A song about the lost and the lonely

All good things must end, and that includes me blogging about our Christmas EP. I hope you’ve found it interesting; I like reading other people’s explanations of how they come up with stuff because we’re all so different in how we work, how we approach things and how we end up with a finished product.

This is the final track from Didn’t Kiss You This Christmas, and it’s called A Christmas Prayer.

As I’ve written previously, I like to set myself challenges and our Christmas songs are examples of that. With this one, I wanted to write something that nodded towards religion but wasn’t religious (I’m not a person of faith), a prayer that was secular and crucially, not shite.

That’s harder than it sounds. Just ask Cliff Richard, who got bored halfway through writing The Millennium Prayer,  chucked The Lord’s Prayer in there and successfully created a song so awful that it killed Santa.

So I decided to try two things in the song: to genuinely wish people well – because Christmas can be brilliant – and to sing about the other side of it too.

The run-up to Christmas can be oppressive if you aren’t happy, partnered, a proud parent or the child of proud parents, every advert apparently showing a nuclear, cisgender, heterosexual  family laughing in expensive knitwear, every supermarket tannoy playing It’ll Be Lonely This Christmas. I wanted to reflect that too.

I hope you have a good one, I hope your Christmas is fun
I hope you’re with your family and there’s something for you under the tree
And I hope you thank your lucky stars

I’m not trying to be Moaning-Faced Mandy here, spoiling everybody’s Christmas fun by pointing out that not everybody is having a good time out there. I’m channelling Kurt Vonnegut, who quoted a family member that’d say “If this isn’t nice, I don’t know what is” to make himself mindful of happy occasions. There’s a lot of sadness in the world, which is why we should celebrate and take joy from the good times when we can.

But I think we should also recognise our privilege, and try to do our bit to leave the world in slightly better shape than we left it. I worry that we live in increasingly hateful times, times when it’s easy to lose sight of the fact that – Vonnegut again – we are all here to help each other get through this thing, whatever it is.

Say a prayer for the lost and lonely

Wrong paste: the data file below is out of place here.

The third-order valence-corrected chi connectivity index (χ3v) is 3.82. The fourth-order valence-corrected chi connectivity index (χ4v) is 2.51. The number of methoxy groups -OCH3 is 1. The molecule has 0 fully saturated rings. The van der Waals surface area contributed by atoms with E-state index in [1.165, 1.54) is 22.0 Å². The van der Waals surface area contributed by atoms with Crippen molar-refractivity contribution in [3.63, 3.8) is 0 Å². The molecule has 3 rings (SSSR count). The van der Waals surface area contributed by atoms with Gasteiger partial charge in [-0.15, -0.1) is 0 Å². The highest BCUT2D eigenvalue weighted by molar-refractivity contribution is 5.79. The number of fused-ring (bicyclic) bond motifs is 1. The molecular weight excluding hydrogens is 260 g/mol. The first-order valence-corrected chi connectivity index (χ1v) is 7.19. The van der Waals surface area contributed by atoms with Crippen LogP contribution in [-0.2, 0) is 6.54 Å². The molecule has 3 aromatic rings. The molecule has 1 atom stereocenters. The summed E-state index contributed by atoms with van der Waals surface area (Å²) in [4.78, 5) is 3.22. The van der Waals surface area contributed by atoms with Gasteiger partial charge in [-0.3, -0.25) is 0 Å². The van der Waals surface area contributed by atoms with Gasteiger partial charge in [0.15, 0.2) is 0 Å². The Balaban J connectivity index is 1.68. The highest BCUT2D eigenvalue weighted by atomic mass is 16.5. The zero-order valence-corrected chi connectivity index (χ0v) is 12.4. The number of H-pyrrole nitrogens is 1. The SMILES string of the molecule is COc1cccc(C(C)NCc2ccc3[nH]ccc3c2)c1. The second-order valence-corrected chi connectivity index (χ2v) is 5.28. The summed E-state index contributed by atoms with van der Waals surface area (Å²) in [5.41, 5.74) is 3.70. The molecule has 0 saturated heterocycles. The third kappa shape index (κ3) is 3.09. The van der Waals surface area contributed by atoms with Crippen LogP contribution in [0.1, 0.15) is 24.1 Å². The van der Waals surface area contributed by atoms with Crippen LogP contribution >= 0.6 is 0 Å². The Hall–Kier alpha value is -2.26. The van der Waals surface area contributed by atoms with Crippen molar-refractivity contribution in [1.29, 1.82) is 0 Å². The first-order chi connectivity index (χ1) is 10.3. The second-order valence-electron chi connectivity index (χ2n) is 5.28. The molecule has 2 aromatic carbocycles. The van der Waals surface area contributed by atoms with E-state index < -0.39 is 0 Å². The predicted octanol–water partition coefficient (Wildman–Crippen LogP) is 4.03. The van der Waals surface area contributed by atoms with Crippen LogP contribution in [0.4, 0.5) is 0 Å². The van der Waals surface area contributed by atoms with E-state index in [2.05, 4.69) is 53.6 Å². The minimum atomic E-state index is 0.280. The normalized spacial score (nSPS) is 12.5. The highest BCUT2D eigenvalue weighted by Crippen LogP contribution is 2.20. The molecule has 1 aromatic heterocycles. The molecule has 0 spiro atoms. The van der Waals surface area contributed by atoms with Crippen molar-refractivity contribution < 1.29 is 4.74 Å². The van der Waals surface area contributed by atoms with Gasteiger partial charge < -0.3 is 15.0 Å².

Pray for the battered and the bruised
Raise your glasses and remember
The ones who didn’t make it through

I’m not going to go into specifics here but many people I care about have had to deal with loss this year, as I’m sure you may have had to do too. I think part of the Christmas season involves thinking on that, remembering those we’ve lost and recognising when the circumstances that contributed to those losses are within our collective power to change. Many of us know too well how thin the line between waving and drowning can be, and how little support there can be for people who find themselves struggling to stay afloat.

I find this kind of thing difficult to articulate. Empathy’s a hard thing to do in a lyric. Take Band Aid for example: while it’s clear what they were getting at with the line “Tonight thank God it’s them instead of you”, it does sound rather like gloating rather than empathy. Not a great look at any time, but particularly bad when you’re singing about dying children.

I know, I know, it’s not like me to go off on an opinionated tangent. Back to the song. The final part of the lyric is my secular equivalent of a prayer:

I don’t believe in a god up there
but i offer up a Christmas prayer
fill every aching heart with love
fill every hateful heart with love
fill every broken heart with love
fill every empty heart with love

The song fades out over the same line repeated in multiple melodies:

fill our hearts with love

It’s hard to write this kind of thing without getting stuck in a trite “love is all you need” trap, but it strikes me that the common denominator in so much pain and sadness and hate is love: the lack of it or the love of the wrong things.

I’ve mentioned Kurt Vonnegut twice already so I’ll finish this with another quote that sums up 99% of my lyrics these days.

There is love enough in this world for everybody, if people will just look.